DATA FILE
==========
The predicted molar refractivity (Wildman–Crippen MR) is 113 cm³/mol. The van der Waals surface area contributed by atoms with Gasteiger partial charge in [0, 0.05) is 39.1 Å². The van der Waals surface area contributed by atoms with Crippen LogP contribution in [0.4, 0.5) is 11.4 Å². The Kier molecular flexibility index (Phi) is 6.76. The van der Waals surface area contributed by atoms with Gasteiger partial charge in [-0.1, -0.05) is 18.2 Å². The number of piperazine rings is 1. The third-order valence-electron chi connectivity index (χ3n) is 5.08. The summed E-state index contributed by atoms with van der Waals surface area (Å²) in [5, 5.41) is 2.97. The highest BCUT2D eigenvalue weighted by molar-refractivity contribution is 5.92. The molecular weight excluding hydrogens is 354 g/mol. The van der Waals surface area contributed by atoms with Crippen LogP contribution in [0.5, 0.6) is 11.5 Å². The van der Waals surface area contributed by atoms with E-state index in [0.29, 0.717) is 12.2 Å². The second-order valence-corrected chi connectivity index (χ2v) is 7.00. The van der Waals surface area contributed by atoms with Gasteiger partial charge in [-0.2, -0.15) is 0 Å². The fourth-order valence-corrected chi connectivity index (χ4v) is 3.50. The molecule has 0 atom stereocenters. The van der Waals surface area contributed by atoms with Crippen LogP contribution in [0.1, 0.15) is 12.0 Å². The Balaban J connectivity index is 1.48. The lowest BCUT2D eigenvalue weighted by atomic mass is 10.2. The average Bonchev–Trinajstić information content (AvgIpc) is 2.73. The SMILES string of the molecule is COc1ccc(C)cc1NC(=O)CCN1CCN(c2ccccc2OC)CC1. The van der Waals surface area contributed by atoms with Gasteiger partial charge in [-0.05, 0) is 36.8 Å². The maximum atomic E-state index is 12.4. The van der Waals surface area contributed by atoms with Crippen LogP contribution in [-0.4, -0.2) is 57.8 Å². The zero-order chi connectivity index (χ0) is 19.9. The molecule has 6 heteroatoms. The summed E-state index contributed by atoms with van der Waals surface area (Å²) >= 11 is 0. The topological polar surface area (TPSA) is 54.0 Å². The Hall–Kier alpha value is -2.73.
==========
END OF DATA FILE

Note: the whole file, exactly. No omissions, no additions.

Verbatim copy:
The predicted molar refractivity (Wildman–Crippen MR) is 113 cm³/mol. The van der Waals surface area contributed by atoms with Gasteiger partial charge in [0, 0.05) is 39.1 Å². The van der Waals surface area contributed by atoms with Crippen LogP contribution in [0.4, 0.5) is 11.4 Å². The Kier molecular flexibility index (Phi) is 6.76. The van der Waals surface area contributed by atoms with Gasteiger partial charge in [-0.1, -0.05) is 18.2 Å². The number of piperazine rings is 1. The third-order valence-electron chi connectivity index (χ3n) is 5.08. The summed E-state index contributed by atoms with van der Waals surface area (Å²) in [5, 5.41) is 2.97. The highest BCUT2D eigenvalue weighted by molar-refractivity contribution is 5.92. The molecular weight excluding hydrogens is 354 g/mol. The van der Waals surface area contributed by atoms with Crippen LogP contribution in [0.5, 0.6) is 11.5 Å². The van der Waals surface area contributed by atoms with E-state index in [0.29, 0.717) is 12.2 Å². The second-order valence-corrected chi connectivity index (χ2v) is 7.00. The van der Waals surface area contributed by atoms with Gasteiger partial charge in [-0.2, -0.15) is 0 Å². The fourth-order valence-corrected chi connectivity index (χ4v) is 3.50. The molecule has 0 atom stereocenters. The van der Waals surface area contributed by atoms with Crippen LogP contribution in [0.1, 0.15) is 12.0 Å². The Balaban J connectivity index is 1.48. The lowest BCUT2D eigenvalue weighted by atomic mass is 10.2. The average Bonchev–Trinajstić information content (AvgIpc) is 2.73. The SMILES string of the molecule is COc1ccc(C)cc1NC(=O)CCN1CCN(c2ccccc2OC)CC1. The van der Waals surface area contributed by atoms with Gasteiger partial charge in [-0.05, 0) is 36.8 Å². The maximum atomic E-state index is 12.4. The van der Waals surface area contributed by atoms with Crippen LogP contribution in [-0.4, -0.2) is 57.8 Å². The zero-order chi connectivity index (χ0) is 19.9. The molecule has 6 heteroatoms. The summed E-state index contributed by atoms with van der Waals surface area (Å²) >= 11 is 0. The topological polar surface area (TPSA) is 54.0 Å². The Hall–Kier alpha value is -2.73.